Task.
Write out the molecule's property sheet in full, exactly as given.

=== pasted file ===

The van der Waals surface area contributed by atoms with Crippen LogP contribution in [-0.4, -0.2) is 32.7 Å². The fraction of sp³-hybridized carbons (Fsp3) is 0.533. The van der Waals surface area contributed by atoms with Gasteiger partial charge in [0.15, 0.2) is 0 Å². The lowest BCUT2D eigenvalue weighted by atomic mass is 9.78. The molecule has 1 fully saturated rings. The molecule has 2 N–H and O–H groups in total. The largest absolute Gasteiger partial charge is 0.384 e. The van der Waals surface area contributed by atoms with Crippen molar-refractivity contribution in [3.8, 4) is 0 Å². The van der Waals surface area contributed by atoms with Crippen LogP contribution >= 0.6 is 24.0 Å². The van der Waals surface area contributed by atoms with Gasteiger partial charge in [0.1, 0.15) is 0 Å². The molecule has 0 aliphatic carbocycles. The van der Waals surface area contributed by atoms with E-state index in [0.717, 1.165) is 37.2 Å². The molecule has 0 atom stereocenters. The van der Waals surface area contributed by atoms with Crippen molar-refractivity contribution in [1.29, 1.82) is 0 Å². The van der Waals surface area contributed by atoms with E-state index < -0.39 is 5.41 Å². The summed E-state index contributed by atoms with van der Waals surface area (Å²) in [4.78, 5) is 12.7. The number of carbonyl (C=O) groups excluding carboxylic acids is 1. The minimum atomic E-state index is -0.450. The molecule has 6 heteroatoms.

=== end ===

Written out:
The van der Waals surface area contributed by atoms with Crippen LogP contribution in [-0.4, -0.2) is 32.7 Å². The fraction of sp³-hybridized carbons (Fsp3) is 0.533. The van der Waals surface area contributed by atoms with Gasteiger partial charge in [0.15, 0.2) is 0 Å². The lowest BCUT2D eigenvalue weighted by atomic mass is 9.78. The molecule has 1 fully saturated rings. The molecule has 2 N–H and O–H groups in total. The largest absolute Gasteiger partial charge is 0.384 e. The van der Waals surface area contributed by atoms with Crippen molar-refractivity contribution in [3.8, 4) is 0 Å². The van der Waals surface area contributed by atoms with Crippen LogP contribution >= 0.6 is 24.0 Å². The van der Waals surface area contributed by atoms with Gasteiger partial charge in [0.1, 0.15) is 0 Å². The molecule has 0 aliphatic carbocycles. The van der Waals surface area contributed by atoms with E-state index in [0.717, 1.165) is 37.2 Å². The molecule has 0 atom stereocenters. The van der Waals surface area contributed by atoms with Crippen molar-refractivity contribution in [1.29, 1.82) is 0 Å². The van der Waals surface area contributed by atoms with E-state index < -0.39 is 5.41 Å². The summed E-state index contributed by atoms with van der Waals surface area (Å²) in [4.78, 5) is 12.7. The number of carbonyl (C=O) groups excluding carboxylic acids is 1. The minimum atomic E-state index is -0.450. The molecule has 6 heteroatoms.